Category Archives: What’s News?

A variety of articles from around the internet that are found interesting and of use to other creative professionals.

Online Art Galleries to consider

(Shared from Art World )

I believe that all art has an audience, it’s just a matter of finding the places that work for your art.

I spent years selling in Southern California at the “white tent” out door art shows back when people bought more art. But it doesn’t seem like the pricing ever increased. However there are plenty of artists that do very well and do a circuit across the country.


For an artist just starting out, the art market can be a fairly daunting place. Dealers and collectors are often impossible to reach—and even if you do manage to connect, they might not be interested in engaging unless you’re an artist they already know. Plus, there’s an entire foreign lexicon that includes words like “primary market” (and, even more intimidating, “secondary market”), not to mention the commission structure and consignment agreements that can be especially knotty for the uninitiated to decode.

Online, things aren’t much easier. There are more than a dozen websites that claim to offer artists the opportunity to sell their works directly to buyers (as opposed to art e-commerce sites that source the work from an intermediary, like a gallery or publisher). A lot of them look similar—collections organized according to seasons and color schemes, or simply by medium and size—and they usually profess to make art accessible to all. But, as an artist, how do you know which site is worth your time (and, in cases when there’s a profit share, your money)?

It turns out that “democratizing the art world” is easier said than done. To tease out some of the issues, we’ve rounded up——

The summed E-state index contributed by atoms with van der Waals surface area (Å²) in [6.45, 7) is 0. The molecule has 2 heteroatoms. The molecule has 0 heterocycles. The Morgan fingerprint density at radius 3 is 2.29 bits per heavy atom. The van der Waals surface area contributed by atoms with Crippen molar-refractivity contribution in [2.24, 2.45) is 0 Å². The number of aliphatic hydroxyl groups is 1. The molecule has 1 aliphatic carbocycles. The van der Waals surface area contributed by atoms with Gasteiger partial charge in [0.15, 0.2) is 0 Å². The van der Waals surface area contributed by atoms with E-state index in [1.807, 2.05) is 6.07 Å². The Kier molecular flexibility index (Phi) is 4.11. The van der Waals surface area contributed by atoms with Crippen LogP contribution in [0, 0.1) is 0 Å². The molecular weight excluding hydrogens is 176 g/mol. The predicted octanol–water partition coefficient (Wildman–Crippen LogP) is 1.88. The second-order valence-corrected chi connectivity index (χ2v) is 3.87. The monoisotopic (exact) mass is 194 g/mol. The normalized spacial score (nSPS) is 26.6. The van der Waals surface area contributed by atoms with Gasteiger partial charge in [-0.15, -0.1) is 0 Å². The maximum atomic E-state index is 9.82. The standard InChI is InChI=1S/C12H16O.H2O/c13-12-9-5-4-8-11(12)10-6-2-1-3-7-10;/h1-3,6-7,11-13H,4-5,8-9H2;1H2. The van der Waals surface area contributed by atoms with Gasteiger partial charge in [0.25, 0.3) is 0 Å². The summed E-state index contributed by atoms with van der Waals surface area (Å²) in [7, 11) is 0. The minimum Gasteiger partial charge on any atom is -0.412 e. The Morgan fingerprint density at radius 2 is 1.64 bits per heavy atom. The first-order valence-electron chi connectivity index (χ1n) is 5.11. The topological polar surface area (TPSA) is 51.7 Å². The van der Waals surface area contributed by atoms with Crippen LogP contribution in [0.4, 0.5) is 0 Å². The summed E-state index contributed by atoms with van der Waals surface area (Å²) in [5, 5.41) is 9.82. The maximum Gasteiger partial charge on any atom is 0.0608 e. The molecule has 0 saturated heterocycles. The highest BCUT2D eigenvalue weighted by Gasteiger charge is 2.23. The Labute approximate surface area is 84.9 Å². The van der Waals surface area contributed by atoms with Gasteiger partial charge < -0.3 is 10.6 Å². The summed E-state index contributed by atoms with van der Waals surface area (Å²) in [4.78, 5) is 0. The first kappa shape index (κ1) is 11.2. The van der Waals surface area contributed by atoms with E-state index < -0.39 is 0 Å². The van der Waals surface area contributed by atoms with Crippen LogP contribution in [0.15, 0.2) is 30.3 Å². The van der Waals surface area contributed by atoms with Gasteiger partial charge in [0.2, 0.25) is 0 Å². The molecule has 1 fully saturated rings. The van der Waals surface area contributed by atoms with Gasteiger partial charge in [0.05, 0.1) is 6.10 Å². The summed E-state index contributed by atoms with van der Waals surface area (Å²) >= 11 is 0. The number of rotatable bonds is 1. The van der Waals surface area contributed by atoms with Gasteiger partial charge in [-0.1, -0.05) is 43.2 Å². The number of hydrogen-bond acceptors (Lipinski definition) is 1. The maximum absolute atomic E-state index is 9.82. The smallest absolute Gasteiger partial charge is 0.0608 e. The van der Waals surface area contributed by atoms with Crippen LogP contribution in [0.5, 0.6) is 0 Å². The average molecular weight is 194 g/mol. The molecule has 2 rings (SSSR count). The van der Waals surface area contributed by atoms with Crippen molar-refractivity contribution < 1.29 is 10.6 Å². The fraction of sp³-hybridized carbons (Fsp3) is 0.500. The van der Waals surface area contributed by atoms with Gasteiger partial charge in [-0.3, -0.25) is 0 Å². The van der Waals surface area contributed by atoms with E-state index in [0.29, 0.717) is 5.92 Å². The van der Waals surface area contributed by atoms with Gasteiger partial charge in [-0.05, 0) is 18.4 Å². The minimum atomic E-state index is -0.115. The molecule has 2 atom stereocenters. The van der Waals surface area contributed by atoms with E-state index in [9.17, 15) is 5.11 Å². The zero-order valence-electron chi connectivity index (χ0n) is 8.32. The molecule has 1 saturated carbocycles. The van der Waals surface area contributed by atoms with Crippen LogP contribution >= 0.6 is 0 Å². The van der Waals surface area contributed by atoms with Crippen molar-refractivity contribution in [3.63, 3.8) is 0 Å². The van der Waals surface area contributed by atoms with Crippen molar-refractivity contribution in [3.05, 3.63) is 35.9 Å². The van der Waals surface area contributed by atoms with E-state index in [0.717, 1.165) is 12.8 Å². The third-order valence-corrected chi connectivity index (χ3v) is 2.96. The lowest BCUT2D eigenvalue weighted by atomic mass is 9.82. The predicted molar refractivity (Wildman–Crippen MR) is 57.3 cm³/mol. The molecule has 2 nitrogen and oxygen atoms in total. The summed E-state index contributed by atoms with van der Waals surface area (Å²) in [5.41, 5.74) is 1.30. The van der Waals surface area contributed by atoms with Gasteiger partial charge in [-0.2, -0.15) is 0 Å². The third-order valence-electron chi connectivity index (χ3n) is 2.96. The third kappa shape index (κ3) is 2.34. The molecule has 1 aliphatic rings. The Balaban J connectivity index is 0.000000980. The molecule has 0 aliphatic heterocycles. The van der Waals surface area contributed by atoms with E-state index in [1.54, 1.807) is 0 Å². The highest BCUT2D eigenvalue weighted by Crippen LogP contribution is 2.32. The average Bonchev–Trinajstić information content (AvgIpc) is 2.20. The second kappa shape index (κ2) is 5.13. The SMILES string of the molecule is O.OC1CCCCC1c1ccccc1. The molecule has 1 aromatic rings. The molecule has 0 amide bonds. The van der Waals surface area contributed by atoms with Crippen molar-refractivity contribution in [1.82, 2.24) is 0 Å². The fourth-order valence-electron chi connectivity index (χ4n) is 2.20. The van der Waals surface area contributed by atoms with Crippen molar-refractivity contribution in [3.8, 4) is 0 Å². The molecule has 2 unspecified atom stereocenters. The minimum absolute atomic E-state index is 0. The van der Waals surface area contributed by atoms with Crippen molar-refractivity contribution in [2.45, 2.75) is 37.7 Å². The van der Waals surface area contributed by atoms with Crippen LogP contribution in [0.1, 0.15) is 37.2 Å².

(Shared from Art World )

Fun Debate between The Natural History Museum and The Science Museum UK

Shared from the Newstatesman article

I must say, this has made my day as I’ve read it over and over and am now planning to go to twitter, which I seldom do, and follow both these institutions… just for the rhetoric… the fun, the insights the learning the smiles and laughs that are coming out of my mouth and stimulating my thinking… now all that’s needed is one of the Museums of Art to chime RA or the British Museum  in with The Natural History Museum and the Science Museum  — here…! OR how about the US getting in on this… LACMA or MOCA

OPENING STATEMENT: “2017 is undoubtedly the year of the feud. As celebrities and corporations alike take to Twitter to hash things out, two of the UK’s most respected scientific institutions, the Science Museum and the Natural History Museum have got in on the action.

It all started with this rather innocous tweet, during The Natural History Museum’s Ask a Curator event on Twitter, where users could tweet in questions to The Natural History Museum’s twitter account. The resulting back and forth is… continued here at Newstatesman article


Writing Grants… things to watch out for

(Shared from Praxis Center for Aesthetics article)

I don’t know about you but writing grants seem to put me in a mood of fear… of not knowing, or being “correct” or will my idea be good enough. This article shares some insights as to moving forward with what needs to be done and offers helpful suggestions.


“It’s no secret that the grant writing world is a competitive place. When there are countless applicants and only one prize, the majority will, unfortunately, not receive the news they hope for. There is much to be said for being at the right grant at the right time and simply connecting with the panel on some level that maybe isn’t quantifiable. But there are also some very concrete things that contribute to the success of some grant applications over others. Having a compelling project is only one piece of the puzzle. There is a lot of fascinating art being made out in the world. Knowing some of the keys to submitting a winning grant proposal can give you the leg up you need to land the grants you want.

Have a solid plan

Before you even begin searching for grants, you need to know what your plans are. If you don’t have a specific project you want to be funded, you might need to hold off on applying for a grant. While there are some grants that are more generalized in nature, emergency grants, those for cost of living or supplies, many…(Shared from Praxis Center for Aesthetics article)”



Puppets… I love Puppets

(Shared from article link )

This article is from 2013 but such a good story…

“This is the fiftieth (2013) anniversary of Bread and Puppet Theater, an arts institution with a political message based in the Northeast Kingdom. The group’s name stems from its belief that sharing bread with its audiences helps create community, and that art is as basic to life as bread.